The application of essential oils in veterinary medicine provides amazing flexibility in treatment options. I usually recommend starting with the most basic, light, and easy methods of application and use, and advancing to more aggressive or layered approaches if it proves necessary.

Oils can be used “neat” (undiluted, often directly from the bottle) or in diluted form. Essential oils can be diluted in a fatty carrier oil or water. Common carrier oils include coconut oil, olive oil, almond oil, sunflower oil, etc. I prefer the use of edible and organic carrier oils as much as possible. Fractionated (so it does not turn solid at cool temperatures) coconut oil (FCO) is my current favorite for use in diluting essential oils for animals. A high quality cooking grade oil can be selected, and FCO appears to be the most “fur friendly” oil in my opinion, leaving much less of an oily residue and not damaging furniture and fabrics.

  1. Water-based diffusion of essential oils remains one of the easiest and most benign methods of exposure – and it’s surprisingly effective. Hair and fur do not appear to inhibit the absorption of oils trans-dermally, and hair follicles coated with natural sebum may even enhance lipophilic absorption into the body. Animals with more hair follicles per square inch of dermis appear to be more “sensitive” to smaller amounts of essential oils – possibly due to this enhanced absorption. Diffusion requires little handling of the animal – the cool mist carrying essential oil particles can permeate fur, feathers or skin and allow for systemic absorption. “Tented” diffusion into a carrier with an animal in it can ensure deep inhalation, and even topical contact with surfaces such as a cornea or conjunctiva.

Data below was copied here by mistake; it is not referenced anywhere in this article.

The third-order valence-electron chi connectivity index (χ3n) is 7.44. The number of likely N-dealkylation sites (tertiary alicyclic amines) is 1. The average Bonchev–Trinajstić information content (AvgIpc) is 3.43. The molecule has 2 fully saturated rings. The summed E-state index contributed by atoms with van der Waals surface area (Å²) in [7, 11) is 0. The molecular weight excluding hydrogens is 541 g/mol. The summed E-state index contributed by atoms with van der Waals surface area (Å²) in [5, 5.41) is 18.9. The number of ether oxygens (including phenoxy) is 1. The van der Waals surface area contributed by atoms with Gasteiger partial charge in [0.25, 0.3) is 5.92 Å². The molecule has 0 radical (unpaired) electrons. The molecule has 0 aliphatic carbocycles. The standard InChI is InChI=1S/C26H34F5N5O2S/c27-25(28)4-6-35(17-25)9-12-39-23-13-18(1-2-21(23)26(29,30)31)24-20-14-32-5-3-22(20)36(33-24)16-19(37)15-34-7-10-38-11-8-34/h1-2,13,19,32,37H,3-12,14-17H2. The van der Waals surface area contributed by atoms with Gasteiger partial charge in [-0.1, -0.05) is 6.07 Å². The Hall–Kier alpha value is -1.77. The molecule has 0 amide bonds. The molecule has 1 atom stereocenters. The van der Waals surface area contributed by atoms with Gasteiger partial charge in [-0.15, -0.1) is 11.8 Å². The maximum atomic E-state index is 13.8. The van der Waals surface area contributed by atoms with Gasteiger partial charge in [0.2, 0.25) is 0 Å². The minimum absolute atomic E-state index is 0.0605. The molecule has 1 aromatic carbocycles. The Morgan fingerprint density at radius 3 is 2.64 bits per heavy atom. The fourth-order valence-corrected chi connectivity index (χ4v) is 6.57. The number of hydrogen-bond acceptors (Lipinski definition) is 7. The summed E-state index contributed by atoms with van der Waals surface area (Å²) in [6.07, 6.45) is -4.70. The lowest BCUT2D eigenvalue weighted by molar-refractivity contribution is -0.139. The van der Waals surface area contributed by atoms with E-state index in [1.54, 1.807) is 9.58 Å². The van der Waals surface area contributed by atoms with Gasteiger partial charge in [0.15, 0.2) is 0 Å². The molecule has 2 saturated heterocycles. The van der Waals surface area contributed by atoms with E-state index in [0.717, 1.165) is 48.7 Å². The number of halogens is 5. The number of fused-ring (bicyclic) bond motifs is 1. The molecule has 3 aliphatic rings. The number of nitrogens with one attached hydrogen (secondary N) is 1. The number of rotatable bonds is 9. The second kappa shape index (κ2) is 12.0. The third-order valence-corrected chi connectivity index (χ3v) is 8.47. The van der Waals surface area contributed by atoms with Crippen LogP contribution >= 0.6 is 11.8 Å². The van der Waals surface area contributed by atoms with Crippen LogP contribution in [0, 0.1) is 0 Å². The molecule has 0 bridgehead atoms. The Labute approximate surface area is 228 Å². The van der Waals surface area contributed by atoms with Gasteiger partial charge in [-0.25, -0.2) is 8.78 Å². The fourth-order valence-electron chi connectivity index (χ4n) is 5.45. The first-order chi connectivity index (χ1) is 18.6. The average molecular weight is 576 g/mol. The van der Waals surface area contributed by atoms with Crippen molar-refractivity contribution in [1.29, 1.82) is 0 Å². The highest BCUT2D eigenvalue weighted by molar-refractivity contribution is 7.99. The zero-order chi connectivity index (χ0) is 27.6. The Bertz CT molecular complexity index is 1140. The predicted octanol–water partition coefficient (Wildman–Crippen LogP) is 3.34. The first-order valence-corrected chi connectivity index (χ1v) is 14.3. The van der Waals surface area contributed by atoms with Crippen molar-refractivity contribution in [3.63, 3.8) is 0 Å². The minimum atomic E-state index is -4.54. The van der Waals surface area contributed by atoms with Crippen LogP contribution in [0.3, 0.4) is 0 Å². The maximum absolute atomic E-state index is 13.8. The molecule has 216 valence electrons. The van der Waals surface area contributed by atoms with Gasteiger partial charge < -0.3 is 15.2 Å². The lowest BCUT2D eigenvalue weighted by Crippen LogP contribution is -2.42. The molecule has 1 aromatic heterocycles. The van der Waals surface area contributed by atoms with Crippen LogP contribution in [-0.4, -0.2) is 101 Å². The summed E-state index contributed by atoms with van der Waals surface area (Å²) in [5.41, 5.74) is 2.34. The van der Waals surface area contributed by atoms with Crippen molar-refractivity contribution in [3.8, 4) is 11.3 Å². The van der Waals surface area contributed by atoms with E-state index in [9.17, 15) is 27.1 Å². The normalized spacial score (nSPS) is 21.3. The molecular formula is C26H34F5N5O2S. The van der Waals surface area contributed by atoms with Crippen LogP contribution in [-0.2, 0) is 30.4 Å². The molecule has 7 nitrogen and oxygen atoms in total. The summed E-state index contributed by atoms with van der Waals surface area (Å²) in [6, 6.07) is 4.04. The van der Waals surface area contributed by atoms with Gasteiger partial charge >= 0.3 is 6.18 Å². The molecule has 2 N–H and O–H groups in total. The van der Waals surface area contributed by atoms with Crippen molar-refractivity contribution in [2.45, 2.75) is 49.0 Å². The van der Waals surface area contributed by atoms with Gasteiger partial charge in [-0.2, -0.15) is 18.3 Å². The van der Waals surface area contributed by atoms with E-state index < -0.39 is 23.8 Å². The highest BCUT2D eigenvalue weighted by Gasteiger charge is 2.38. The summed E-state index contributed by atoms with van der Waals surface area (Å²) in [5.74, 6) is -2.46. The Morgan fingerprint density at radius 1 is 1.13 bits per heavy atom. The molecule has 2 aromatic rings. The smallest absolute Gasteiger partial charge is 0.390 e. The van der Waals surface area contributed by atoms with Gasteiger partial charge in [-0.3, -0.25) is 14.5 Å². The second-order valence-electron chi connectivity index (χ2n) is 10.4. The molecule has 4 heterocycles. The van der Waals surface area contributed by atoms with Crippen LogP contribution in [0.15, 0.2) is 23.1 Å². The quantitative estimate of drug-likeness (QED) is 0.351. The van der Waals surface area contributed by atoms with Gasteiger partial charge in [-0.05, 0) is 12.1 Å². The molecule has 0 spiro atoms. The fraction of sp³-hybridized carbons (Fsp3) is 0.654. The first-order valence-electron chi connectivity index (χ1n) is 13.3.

2. “Petting” consists of placing an essential oil in the hands, diluted or neat, and rubbing them together until a light fi lm of the desired concentration is on the hands. The animal is then “petted” with those hands. Even if the oil seems to be completely absorbed into the skin, there is an effective transfer and amazing amount of scent and action.
  3. Water-misting.
  4. Direct topical applications.
  5. Oral administration, rectal instillation, injection, and IV administration, which should be reserved for research or in extensively monitored veterinary cases.

USE IN YOUR PRACTICE

  • Procure quality oils.
  • Test each method and oil on yourself first. If I plan to spray an animal with essential oils in a water mist, I mist my face with the recipe first. If I plan to add essential oils to drinking water or food, I too add them to my own food and water to see how the effects feel.
  • Initially, use tried and true recipes and recommendations. Over time, I was able to modify these methods even further, with veterinary knowledge and experience, into what I felt was even more appropriate for the animal species in question.
  • Use the easiest, most dilute methods first. Water-based diffusion is one of the easiest methods to use, and can be layered with other methods to provide even more effects.
  • For topical treatments, use diluted oils. A 1% to 5% concentration of essential oil(s) to carrier oil is a nice starting point. If not effective, a higher concentration can be tried. Drops can vary in volume depending on the dropper used and the viscosity of the essential oil – however, this is still the most widely reported method of measurement for essential oils. For example, 1 drop of oil in 5mL of carrier oil would be a 1% concentration, 2 drops in 5mL would be a 2% concentration, and so on. Although carrier oils can often be measured with a syringe, essential oils are quick to degrade the plunger; it is advisable that essential oils be measured in a glass graduated cylinder when exact measurements are desired.
  • Essential oils can be used alongside medications, although the use of the oil could reduce the need for the “traditional drug, leading to side effects from overuse of the medication. Multiple patients of mine have required far less of their prescription medications or herbal remedies once essential oil use has been initiated, so it is important to monitor closely to see if patient dosing needs to be adjusted, especially in cases where the animal is on insulin.